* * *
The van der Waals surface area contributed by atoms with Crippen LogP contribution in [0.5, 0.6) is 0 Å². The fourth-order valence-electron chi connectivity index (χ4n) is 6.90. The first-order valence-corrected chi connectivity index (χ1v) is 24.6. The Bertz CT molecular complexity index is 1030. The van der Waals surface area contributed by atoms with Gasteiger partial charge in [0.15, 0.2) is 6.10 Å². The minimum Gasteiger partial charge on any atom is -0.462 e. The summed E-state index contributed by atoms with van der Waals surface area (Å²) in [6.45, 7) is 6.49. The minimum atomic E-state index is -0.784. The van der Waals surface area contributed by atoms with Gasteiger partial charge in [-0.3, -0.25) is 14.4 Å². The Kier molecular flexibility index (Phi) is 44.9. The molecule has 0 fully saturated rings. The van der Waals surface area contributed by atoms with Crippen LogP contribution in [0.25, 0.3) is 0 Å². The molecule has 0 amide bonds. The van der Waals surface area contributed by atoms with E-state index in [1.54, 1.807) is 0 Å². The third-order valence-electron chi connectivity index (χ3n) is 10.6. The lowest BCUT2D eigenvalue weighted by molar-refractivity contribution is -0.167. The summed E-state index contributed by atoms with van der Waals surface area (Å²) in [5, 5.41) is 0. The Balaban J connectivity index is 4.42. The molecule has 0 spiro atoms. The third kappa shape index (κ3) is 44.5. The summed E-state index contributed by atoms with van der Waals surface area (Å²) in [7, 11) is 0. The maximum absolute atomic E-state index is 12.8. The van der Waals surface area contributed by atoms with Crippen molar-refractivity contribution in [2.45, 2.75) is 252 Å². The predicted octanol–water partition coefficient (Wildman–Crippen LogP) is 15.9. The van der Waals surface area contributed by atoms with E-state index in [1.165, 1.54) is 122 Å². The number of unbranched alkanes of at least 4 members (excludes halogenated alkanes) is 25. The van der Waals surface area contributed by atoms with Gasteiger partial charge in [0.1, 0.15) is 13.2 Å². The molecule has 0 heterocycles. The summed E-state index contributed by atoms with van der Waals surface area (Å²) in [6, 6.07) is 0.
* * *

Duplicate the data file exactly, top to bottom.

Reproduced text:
The van der Waals surface area contributed by atoms with Crippen LogP contribution in [0.5, 0.6) is 0 Å². The fourth-order valence-electron chi connectivity index (χ4n) is 6.90. The first-order valence-corrected chi connectivity index (χ1v) is 24.6. The Bertz CT molecular complexity index is 1030. The van der Waals surface area contributed by atoms with Gasteiger partial charge in [0.15, 0.2) is 6.10 Å². The minimum Gasteiger partial charge on any atom is -0.462 e. The summed E-state index contributed by atoms with van der Waals surface area (Å²) in [6.45, 7) is 6.49. The minimum atomic E-state index is -0.784. The van der Waals surface area contributed by atoms with Gasteiger partial charge in [-0.3, -0.25) is 14.4 Å². The Kier molecular flexibility index (Phi) is 44.9. The molecule has 0 fully saturated rings. The van der Waals surface area contributed by atoms with Crippen LogP contribution in [0.25, 0.3) is 0 Å². The molecule has 0 amide bonds. The van der Waals surface area contributed by atoms with E-state index in [1.54, 1.807) is 0 Å². The third-order valence-electron chi connectivity index (χ3n) is 10.6. The lowest BCUT2D eigenvalue weighted by molar-refractivity contribution is -0.167. The summed E-state index contributed by atoms with van der Waals surface area (Å²) in [5, 5.41) is 0. The Balaban J connectivity index is 4.42. The molecule has 0 spiro atoms. The third kappa shape index (κ3) is 44.5. The summed E-state index contributed by atoms with van der Waals surface area (Å²) in [7, 11) is 0. The maximum absolute atomic E-state index is 12.8. The van der Waals surface area contributed by atoms with Crippen molar-refractivity contribution in [2.45, 2.75) is 252 Å². The predicted octanol–water partition coefficient (Wildman–Crippen LogP) is 15.9. The van der Waals surface area contributed by atoms with E-state index in [1.165, 1.54) is 122 Å². The number of unbranched alkanes of at least 4 members (excludes halogenated alkanes) is 25. The van der Waals surface area contributed by atoms with Gasteiger partial charge in [0.1, 0.15) is 13.2 Å². The molecule has 0 heterocycles. The summed E-state index contributed by atoms with van der Waals surface area (Å²) in [6, 6.07) is 0.